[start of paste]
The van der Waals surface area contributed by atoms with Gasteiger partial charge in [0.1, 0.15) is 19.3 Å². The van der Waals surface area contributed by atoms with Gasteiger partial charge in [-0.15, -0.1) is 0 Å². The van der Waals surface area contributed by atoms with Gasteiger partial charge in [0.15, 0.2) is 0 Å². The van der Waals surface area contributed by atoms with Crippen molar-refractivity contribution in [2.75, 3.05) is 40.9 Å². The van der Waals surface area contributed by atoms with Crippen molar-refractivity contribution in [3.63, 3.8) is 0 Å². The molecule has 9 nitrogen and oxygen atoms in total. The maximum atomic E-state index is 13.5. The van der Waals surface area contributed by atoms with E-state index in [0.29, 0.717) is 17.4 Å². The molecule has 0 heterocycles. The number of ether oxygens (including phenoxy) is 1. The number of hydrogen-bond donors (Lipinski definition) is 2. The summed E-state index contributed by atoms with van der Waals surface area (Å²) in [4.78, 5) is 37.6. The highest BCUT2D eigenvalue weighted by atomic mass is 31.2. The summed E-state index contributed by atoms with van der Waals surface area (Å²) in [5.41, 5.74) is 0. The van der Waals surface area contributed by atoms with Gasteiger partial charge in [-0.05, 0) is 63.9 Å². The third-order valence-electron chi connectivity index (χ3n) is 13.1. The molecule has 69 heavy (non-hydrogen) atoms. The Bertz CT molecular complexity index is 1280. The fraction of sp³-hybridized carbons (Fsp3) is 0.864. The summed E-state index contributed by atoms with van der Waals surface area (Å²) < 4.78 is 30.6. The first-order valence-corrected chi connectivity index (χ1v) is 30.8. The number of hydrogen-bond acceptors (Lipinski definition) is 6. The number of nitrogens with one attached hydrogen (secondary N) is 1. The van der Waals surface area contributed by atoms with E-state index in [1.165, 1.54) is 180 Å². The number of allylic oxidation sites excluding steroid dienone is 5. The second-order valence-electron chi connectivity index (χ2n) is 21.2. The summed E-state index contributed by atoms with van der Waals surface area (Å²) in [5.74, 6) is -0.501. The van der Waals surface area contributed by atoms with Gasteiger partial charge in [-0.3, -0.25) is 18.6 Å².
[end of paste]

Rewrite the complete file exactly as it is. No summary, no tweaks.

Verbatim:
The van der Waals surface area contributed by atoms with Gasteiger partial charge in [0.1, 0.15) is 19.3 Å². The van der Waals surface area contributed by atoms with Gasteiger partial charge in [-0.15, -0.1) is 0 Å². The van der Waals surface area contributed by atoms with Gasteiger partial charge in [0.15, 0.2) is 0 Å². The van der Waals surface area contributed by atoms with Crippen molar-refractivity contribution in [2.75, 3.05) is 40.9 Å². The van der Waals surface area contributed by atoms with Crippen molar-refractivity contribution in [3.63, 3.8) is 0 Å². The molecule has 9 nitrogen and oxygen atoms in total. The maximum atomic E-state index is 13.5. The van der Waals surface area contributed by atoms with E-state index in [0.29, 0.717) is 17.4 Å². The molecule has 0 heterocycles. The number of ether oxygens (including phenoxy) is 1. The number of hydrogen-bond donors (Lipinski definition) is 2. The summed E-state index contributed by atoms with van der Waals surface area (Å²) in [4.78, 5) is 37.6. The highest BCUT2D eigenvalue weighted by atomic mass is 31.2. The summed E-state index contributed by atoms with van der Waals surface area (Å²) in [5.41, 5.74) is 0. The van der Waals surface area contributed by atoms with Gasteiger partial charge in [-0.05, 0) is 63.9 Å². The third-order valence-electron chi connectivity index (χ3n) is 13.1. The molecule has 69 heavy (non-hydrogen) atoms. The Bertz CT molecular complexity index is 1280. The fraction of sp³-hybridized carbons (Fsp3) is 0.864. The summed E-state index contributed by atoms with van der Waals surface area (Å²) < 4.78 is 30.6. The first-order valence-corrected chi connectivity index (χ1v) is 30.8. The number of hydrogen-bond acceptors (Lipinski definition) is 6. The number of nitrogens with one attached hydrogen (secondary N) is 1. The van der Waals surface area contributed by atoms with E-state index in [1.165, 1.54) is 180 Å². The number of allylic oxidation sites excluding steroid dienone is 5. The second-order valence-electron chi connectivity index (χ2n) is 21.2. The summed E-state index contributed by atoms with van der Waals surface area (Å²) in [5.74, 6) is -0.501. The van der Waals surface area contributed by atoms with Gasteiger partial charge in [-0.3, -0.25) is 18.6 Å².